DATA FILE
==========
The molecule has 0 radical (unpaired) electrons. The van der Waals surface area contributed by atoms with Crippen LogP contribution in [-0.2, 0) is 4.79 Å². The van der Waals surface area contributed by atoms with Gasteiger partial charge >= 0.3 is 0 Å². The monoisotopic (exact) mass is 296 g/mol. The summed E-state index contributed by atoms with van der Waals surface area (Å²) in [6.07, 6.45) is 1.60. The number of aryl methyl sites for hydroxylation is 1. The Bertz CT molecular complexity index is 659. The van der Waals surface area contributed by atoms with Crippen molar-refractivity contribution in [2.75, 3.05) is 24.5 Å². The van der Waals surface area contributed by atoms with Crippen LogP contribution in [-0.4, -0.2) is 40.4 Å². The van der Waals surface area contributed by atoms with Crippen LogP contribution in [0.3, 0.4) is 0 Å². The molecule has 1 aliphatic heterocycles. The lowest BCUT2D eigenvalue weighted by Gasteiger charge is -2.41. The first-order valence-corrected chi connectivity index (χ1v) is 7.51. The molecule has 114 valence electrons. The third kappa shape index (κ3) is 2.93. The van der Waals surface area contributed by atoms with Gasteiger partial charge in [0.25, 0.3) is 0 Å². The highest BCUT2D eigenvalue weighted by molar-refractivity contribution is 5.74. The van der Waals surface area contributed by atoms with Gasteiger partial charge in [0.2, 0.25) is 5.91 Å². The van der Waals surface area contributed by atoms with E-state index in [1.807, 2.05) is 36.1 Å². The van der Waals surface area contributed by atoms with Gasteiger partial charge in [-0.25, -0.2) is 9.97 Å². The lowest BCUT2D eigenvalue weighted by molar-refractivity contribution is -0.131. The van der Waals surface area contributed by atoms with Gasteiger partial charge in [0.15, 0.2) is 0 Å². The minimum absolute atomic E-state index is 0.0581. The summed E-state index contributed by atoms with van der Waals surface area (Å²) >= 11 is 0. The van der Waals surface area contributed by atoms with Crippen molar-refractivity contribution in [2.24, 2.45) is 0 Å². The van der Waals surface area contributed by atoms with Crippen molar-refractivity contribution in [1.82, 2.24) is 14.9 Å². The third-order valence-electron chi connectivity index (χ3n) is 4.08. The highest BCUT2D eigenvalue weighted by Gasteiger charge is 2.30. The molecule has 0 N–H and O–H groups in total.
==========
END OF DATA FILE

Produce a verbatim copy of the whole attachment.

The molecule has 0 radical (unpaired) electrons. The van der Waals surface area contributed by atoms with Crippen LogP contribution in [-0.2, 0) is 4.79 Å². The van der Waals surface area contributed by atoms with Gasteiger partial charge >= 0.3 is 0 Å². The monoisotopic (exact) mass is 296 g/mol. The summed E-state index contributed by atoms with van der Waals surface area (Å²) in [6.07, 6.45) is 1.60. The number of aryl methyl sites for hydroxylation is 1. The Bertz CT molecular complexity index is 659. The van der Waals surface area contributed by atoms with Crippen molar-refractivity contribution in [2.75, 3.05) is 24.5 Å². The van der Waals surface area contributed by atoms with Crippen LogP contribution in [-0.4, -0.2) is 40.4 Å². The van der Waals surface area contributed by atoms with Crippen LogP contribution in [0.3, 0.4) is 0 Å². The molecule has 1 aliphatic heterocycles. The lowest BCUT2D eigenvalue weighted by Gasteiger charge is -2.41. The first-order valence-corrected chi connectivity index (χ1v) is 7.51. The molecule has 114 valence electrons. The third kappa shape index (κ3) is 2.93. The van der Waals surface area contributed by atoms with Gasteiger partial charge in [0.25, 0.3) is 0 Å². The highest BCUT2D eigenvalue weighted by molar-refractivity contribution is 5.74. The van der Waals surface area contributed by atoms with Gasteiger partial charge in [0.2, 0.25) is 5.91 Å². The van der Waals surface area contributed by atoms with E-state index in [1.807, 2.05) is 36.1 Å². The van der Waals surface area contributed by atoms with Gasteiger partial charge in [-0.25, -0.2) is 9.97 Å². The lowest BCUT2D eigenvalue weighted by molar-refractivity contribution is -0.131. The van der Waals surface area contributed by atoms with Gasteiger partial charge in [0.15, 0.2) is 0 Å². The minimum absolute atomic E-state index is 0.0581. The summed E-state index contributed by atoms with van der Waals surface area (Å²) >= 11 is 0. The van der Waals surface area contributed by atoms with Crippen molar-refractivity contribution in [2.24, 2.45) is 0 Å². The van der Waals surface area contributed by atoms with Crippen molar-refractivity contribution in [1.82, 2.24) is 14.9 Å². The third-order valence-electron chi connectivity index (χ3n) is 4.08. The highest BCUT2D eigenvalue weighted by Gasteiger charge is 2.30. The molecule has 0 N–H and O–H groups in total.